Field of Dishonor is David Weber‘s fourth volume in his Honor Harrington series, and could easily have been titled Honor and the Peace of Amiens. It takes place during a period of uneasy peace between Manticore and the People’s Republic of Haven and to that end, is has no space battles and little to do with command. Instead this volume focuses on the politics of Manticore and Honor’s personal life, which are obviously intertwined. Thus, while this is a must read to anyone who enjoys the series, it is most likely a do not bother if one is luke warm towards it.
A Far Future interstellar space, where Faster-Than-Light travel is possible through hyperspace and wormholes. Earth exists, but is little more than backdrop, with the main storylines occurring on independent interstellar states primarily populated by the descendents of human colonists. The prime backdrop is clearly (and unabashedly) based on a futurized version of the Napoleonic era Naval combat.
In Field of Dishonor David Weber pulls out all the stops in the personal and political building of his world, but in doing so leaves the heart of it, the ships and space battles, aside for a time. To that end, if you like Honor Harrington and the depth of the world she lives in, then this is a great addition to the series. If, however, you are in it for the space battles, be prepared to be disappointed – there is not one ship engagement, and the only combat that occurs in the book does so on a dueling field.
Effectively, this book follows on from the events of A Short Victorious War, and examines the personal and political ramifications of the massive space battle that occurred at the end of it. In that sense, the book addresses something that is frequently a criticism of Military Science Fiction as a whole, it examines the complexities of war outside the field of conflict. This is a book about the politics of Manticore as its government fights over whether or not to go to war with their People’s Republic of Haven (read: bad guys) even though the Peeps (as they are called) have just undergone a revolutionary coup d’etat. Mind you, the politics involved are presented in a fairly black and white manner that all hinge on the personal life of Honor Harrington, but still, they are politics. One thing that many critics complain about it that Military Science Fiction ignores the politics and instead focuses on the impact of war on individual characters, here Weber shows that is not the case.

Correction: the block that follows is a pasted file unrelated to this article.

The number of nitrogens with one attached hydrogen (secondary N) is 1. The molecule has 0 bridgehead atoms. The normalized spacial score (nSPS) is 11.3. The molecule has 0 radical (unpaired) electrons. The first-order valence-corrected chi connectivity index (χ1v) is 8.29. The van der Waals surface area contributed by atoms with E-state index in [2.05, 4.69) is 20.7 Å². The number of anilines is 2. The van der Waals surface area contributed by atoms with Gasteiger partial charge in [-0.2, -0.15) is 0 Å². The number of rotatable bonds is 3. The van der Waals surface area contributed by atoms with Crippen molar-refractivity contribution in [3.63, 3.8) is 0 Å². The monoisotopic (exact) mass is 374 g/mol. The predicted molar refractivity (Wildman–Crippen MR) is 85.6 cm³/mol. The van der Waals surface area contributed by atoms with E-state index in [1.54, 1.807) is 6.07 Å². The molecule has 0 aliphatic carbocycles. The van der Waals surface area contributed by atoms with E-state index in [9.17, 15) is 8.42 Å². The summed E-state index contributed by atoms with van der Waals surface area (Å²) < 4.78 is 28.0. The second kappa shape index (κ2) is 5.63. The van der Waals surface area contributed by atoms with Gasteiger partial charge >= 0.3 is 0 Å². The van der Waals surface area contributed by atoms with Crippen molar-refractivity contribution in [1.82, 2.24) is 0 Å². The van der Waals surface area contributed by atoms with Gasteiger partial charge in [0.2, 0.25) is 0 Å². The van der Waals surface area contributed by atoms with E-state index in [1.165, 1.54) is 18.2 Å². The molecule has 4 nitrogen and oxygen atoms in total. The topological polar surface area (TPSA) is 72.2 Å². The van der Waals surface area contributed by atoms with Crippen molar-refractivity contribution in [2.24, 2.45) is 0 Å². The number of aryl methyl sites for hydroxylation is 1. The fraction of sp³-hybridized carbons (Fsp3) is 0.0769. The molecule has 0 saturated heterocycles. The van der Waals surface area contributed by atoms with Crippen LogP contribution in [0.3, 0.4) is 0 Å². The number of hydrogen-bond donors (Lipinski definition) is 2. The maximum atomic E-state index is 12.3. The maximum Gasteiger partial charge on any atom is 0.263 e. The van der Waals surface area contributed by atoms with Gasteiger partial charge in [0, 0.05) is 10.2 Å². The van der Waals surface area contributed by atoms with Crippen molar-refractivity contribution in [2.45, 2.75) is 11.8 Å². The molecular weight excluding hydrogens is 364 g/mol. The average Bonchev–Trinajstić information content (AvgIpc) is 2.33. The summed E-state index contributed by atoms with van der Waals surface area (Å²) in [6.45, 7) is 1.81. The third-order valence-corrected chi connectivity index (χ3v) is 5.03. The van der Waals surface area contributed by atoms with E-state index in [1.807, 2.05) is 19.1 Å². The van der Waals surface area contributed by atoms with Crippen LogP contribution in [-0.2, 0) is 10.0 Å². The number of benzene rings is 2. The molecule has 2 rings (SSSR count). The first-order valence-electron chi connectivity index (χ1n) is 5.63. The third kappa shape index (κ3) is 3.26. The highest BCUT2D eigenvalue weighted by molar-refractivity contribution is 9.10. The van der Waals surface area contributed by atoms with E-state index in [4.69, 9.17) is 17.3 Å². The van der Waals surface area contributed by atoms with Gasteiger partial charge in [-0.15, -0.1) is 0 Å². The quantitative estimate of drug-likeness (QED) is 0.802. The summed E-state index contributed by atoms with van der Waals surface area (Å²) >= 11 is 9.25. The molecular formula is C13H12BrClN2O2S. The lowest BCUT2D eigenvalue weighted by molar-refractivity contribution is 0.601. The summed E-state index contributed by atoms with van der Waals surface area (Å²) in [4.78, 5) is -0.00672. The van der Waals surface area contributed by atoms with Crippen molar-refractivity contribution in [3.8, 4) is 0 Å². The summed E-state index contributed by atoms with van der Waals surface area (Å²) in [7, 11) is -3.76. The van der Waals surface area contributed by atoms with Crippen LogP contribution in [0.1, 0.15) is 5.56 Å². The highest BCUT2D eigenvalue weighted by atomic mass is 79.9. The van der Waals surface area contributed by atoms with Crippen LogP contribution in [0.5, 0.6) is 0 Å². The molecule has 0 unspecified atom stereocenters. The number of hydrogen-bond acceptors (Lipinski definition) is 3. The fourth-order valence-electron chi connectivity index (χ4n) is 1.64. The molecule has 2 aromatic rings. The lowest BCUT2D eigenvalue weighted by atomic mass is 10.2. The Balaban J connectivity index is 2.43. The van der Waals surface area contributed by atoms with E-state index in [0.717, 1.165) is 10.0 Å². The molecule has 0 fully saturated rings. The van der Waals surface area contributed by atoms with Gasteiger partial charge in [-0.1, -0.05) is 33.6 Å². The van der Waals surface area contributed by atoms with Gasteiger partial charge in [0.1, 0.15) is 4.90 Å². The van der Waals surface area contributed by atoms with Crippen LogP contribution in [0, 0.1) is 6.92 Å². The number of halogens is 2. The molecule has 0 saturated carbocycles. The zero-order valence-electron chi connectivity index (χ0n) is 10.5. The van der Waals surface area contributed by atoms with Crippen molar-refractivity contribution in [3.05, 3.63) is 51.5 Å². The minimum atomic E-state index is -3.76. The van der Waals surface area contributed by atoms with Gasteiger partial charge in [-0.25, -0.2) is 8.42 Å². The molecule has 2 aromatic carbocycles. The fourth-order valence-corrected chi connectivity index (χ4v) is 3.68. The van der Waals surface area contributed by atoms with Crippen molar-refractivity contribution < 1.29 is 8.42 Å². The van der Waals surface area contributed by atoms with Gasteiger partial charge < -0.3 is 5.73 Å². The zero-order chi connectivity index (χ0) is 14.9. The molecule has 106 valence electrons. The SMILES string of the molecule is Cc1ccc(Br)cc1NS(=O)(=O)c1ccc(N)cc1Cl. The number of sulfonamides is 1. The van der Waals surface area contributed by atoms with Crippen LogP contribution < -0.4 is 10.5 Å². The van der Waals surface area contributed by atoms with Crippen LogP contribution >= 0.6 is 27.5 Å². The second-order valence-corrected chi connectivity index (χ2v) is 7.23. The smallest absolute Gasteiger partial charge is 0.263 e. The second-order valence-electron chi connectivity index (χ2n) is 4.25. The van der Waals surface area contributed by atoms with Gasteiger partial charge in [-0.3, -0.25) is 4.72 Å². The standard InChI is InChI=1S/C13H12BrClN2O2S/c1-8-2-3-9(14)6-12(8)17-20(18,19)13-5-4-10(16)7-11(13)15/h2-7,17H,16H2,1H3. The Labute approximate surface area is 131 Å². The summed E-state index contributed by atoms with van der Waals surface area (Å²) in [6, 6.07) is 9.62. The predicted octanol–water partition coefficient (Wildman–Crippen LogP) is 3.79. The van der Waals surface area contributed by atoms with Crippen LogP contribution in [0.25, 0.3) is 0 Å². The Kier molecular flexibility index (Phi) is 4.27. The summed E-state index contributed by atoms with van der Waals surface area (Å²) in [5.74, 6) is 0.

Field of Dishonor also builds Honor as a character and sees her mature a bit more into the legendary status that she is achieving. Unfortunately, it also turns her super-Pollyannaism up another notch as it is revealed that the very talents that make her a good captain also make her a crack shot. To me, at least, this bordered on turning her more into a comic book character than the heroine of a novel.
Additionally, the politics in this book also holds a bit of “Good and Right vs. Bad and Wrong” in it, though at least one character, albeit a minor one, walks the divide a bit. Still, one would have like to have seen the Opposition portrayed in a little less of a straw man style.
Yet, complaints aside, I did enjoy this book. It brought a bit of depth to the world and built a better understanding of both Honor and the politics of Manticore, and indeed its ally Grayson, into the series. If you like the series, I would say pick up this book, but only after you have read at least the previous two.
Notes about the Audio Edition:
The Brilliance Audio production of Field of Dishonor was extremely well done, with Allysson Johnson proving to be the perfect choice as narrator.
Though I was previously unaware of her work Allysson Johnson did a marvelous job, particularly with the very difficult character of Honor Harrington. Honor is always described as having a soprano voice, and I have always had difficulty picturing her as having a strong commanding presence because of the way I heard her voice in my head. This is not to say that high pitched voices cannot be commanding, but they do often come off as either screetchy or meek when portrayed in the media.
Allysson Johnson dispelled this for me forever. She read Honors parts at a pitch higher than her own natural voice, but managed to create a commanding and yet still sympathetic voice that will now live in my mind as appropriate to Honor. Very well done indeed.
She also did a fine job with the other characters as well, though I remain a bit confused as to what accent goes with what planet in the Star Kingdom of Manticore, and her Irish and British accents could use a polish. Still, when one has such a range of accents tow work through, one cannot expect every one to be perfect. I was quite impressed by Ms. Johnson’s work and intend to keep an ear open for her other works.
 First off, an apology. This review deserves a bit more polish, but I’m recovering from a minor operation and just didn’t have time to do it before release.
 The star kingdom that Honor Harrington is proud to serve (a.k.a. Space Britannia)
 Yes, you are right. You do see another Problem with Military Science Fiction article in the making… but in short I will note that one could call a book about all the politics involved in a future war that does not focus on characters a Political Science Book focusing on Futuristics… and if that’s what you want to read, well that’s academia. Most modern novels focus on characters.
 Yes indeed, Honor Harrington’s Spider Sense gets kicked into over drive and she takes on the Herald of Galactus…. Not really, but, sort of.
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